martin.r.jones@skynet.be

Pitter Patter

The rustle of silk dropping to a moonlit bedroom floor. There it was again. Remi’s reverie was broken by the scuffling of sharp little claws. He looked up with revulsion and hatred at the bare boards separating the room from the one above. He heard it every night now, it kept him awake as he lay in his narrow bed and when he slept it disturbed his dreams. It was, he supposed, a rat. God, he loathed rats, always had. He had gone up once, climbing the crumbling stairway with its leprous walls and straining his ear against the door heard almost imperceptibly soft shufflings. Heart in mouth he pushed at it. It was jammed, his courage had failed him and he had scurried back down, ashamed of his cowardice.

Remi was a drifter, moving from farm to farm in search of work. He was thankful it was the end of the season. The days were getting colder, the dank fields were draped in mist. He would be glad to move on, move south. The farmer had allowed him to stay in an ancient decaying cottage, now almost entirely engulfed in ivy. His room was sparsely furnished; just a bed, a chest of drawers, an empty, draughty fireplace. The top floor was a store for rabbit food. An ideal nest for the rat. The thought that he could almost reach up and touch it made his skin crawl.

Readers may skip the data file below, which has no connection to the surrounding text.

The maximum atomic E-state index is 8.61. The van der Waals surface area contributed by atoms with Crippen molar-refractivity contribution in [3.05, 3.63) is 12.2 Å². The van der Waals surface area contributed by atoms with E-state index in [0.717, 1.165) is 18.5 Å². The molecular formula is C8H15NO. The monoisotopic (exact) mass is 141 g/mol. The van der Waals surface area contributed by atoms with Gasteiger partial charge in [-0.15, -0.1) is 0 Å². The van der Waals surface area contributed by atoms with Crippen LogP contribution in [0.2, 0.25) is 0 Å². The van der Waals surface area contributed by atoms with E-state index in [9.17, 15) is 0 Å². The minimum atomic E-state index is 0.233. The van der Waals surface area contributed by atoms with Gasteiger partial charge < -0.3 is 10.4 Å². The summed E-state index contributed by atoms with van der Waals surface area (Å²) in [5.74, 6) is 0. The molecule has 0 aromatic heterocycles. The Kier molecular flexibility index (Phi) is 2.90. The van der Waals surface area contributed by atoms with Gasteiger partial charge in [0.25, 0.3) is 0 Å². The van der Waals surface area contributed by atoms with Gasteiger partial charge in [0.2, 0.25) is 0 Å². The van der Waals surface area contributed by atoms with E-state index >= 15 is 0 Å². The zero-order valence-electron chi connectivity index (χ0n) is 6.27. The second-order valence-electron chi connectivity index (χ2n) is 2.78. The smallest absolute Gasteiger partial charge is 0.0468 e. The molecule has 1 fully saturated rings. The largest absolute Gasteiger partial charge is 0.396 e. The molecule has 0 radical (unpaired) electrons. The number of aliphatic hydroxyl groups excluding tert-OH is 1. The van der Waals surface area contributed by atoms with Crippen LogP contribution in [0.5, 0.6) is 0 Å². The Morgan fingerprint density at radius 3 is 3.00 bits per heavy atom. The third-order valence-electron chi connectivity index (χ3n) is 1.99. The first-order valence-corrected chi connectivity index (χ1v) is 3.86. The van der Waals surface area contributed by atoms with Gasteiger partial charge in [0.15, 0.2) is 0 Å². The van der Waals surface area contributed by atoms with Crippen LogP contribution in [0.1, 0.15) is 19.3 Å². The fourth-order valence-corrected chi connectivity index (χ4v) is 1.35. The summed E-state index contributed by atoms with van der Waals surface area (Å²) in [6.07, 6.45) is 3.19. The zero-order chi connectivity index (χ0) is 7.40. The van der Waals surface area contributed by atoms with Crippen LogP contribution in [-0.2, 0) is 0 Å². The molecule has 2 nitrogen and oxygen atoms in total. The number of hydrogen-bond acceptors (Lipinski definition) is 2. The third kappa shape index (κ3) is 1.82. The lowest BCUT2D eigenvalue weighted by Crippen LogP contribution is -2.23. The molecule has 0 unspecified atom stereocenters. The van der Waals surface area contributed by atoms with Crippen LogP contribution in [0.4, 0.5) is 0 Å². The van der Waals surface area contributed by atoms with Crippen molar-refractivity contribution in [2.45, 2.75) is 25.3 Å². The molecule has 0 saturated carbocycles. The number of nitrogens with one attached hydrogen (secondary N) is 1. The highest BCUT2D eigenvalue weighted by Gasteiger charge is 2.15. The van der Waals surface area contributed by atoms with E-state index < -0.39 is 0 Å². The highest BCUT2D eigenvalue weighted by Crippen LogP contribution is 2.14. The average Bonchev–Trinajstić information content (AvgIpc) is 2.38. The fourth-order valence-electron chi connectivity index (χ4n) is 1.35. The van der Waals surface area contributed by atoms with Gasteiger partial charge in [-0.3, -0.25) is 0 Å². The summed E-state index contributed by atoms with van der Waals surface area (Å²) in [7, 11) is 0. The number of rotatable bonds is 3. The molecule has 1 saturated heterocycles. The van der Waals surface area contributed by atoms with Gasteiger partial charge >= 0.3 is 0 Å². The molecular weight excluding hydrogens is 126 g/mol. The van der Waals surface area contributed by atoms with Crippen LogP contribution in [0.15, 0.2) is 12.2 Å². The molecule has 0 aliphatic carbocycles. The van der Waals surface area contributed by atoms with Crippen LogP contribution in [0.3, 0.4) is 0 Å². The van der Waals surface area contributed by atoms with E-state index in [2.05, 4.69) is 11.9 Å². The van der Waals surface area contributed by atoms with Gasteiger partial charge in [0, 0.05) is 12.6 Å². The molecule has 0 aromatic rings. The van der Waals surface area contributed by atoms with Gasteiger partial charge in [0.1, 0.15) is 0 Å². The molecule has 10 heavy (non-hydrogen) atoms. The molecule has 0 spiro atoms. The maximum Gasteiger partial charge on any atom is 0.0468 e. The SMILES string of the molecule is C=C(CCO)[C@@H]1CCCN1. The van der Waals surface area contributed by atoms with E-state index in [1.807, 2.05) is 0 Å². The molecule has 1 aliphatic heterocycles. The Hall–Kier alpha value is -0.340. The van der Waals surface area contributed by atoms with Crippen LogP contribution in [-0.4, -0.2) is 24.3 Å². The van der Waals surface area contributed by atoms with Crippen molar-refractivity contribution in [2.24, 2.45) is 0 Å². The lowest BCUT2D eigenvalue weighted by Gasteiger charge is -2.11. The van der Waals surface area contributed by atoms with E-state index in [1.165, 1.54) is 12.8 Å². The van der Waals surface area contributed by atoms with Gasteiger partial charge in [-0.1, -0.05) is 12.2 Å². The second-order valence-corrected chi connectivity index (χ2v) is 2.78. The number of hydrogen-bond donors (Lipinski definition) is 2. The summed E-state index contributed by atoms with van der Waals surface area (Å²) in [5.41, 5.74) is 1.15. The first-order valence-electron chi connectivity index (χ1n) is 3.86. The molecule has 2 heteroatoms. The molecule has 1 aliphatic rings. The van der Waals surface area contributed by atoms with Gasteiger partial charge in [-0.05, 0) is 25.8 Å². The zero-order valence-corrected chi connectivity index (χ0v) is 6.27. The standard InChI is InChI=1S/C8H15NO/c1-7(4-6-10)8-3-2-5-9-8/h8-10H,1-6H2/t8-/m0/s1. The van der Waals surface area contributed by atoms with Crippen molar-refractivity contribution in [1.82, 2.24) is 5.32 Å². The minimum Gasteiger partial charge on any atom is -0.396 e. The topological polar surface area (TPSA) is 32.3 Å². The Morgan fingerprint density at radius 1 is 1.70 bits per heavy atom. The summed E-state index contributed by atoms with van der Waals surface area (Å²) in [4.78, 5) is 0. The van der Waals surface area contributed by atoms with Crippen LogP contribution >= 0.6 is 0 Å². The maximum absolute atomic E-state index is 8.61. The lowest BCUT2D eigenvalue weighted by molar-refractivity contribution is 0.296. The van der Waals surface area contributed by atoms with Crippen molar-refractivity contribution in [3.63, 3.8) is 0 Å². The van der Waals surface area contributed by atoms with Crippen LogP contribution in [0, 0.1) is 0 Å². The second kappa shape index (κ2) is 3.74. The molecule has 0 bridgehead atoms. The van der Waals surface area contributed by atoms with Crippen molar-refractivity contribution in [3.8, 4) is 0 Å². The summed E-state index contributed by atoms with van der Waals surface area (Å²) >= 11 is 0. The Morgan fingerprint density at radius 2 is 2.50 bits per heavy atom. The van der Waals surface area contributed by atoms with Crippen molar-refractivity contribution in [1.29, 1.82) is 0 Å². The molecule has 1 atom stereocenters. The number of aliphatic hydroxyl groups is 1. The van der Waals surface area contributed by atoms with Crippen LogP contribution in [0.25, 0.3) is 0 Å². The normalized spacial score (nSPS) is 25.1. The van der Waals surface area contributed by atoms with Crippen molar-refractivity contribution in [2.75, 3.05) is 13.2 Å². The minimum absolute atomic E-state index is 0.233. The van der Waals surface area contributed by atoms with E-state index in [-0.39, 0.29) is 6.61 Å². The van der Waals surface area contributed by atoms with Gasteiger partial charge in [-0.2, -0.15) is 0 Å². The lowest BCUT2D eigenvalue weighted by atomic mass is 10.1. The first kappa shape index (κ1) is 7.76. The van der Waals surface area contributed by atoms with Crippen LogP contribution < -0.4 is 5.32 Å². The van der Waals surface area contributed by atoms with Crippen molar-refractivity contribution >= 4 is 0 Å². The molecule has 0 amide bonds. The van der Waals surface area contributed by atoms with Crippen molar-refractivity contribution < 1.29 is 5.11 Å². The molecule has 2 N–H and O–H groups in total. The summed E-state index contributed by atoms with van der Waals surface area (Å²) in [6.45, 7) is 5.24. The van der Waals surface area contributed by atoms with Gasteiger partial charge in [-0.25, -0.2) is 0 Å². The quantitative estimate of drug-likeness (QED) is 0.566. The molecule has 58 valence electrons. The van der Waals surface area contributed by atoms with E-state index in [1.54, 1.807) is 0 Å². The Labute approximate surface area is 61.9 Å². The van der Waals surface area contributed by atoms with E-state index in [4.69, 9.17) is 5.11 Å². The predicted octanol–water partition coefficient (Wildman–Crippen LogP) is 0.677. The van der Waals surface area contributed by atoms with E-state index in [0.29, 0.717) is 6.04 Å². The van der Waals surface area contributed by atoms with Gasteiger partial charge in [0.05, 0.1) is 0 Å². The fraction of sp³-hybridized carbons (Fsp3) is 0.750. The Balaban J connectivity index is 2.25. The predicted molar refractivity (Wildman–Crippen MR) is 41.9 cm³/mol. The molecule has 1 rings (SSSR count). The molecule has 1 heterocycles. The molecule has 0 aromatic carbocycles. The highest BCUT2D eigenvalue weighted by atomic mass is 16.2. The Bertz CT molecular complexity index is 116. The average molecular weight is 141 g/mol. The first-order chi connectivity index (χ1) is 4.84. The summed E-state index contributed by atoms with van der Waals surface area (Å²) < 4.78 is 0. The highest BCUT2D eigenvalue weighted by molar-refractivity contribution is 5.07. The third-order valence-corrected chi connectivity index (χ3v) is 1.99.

The picking was finished and he joined the other workers in the café in the village and drank beer. Then there was a celebratory lunch with wine and cognac. Going back to the cottage he had collapsed on the bed. He was woken by the scratching from the ceiling. Fogged with drink, he felt a sudden overwhelming rage. Snatching up the poker by the fireplace he lurched up the stairs. He pushed with his shoulder at the stiff door and it burst open. There wasn’t one rat. There were hundreds of rats. They poured away in a filthy brown flood, up the walls, dashing between the sacks. Remi felt a thrill of fear and disgust. He stumbled back. The door swung shut with a soft click. Grasping the handle, he wrenched at it. It came away in his hand. He turned back. Myriads of dark eyes, blank as shotgun pellets were watching him intently. Unhurriedly, noiselessly,the rats inched forwards.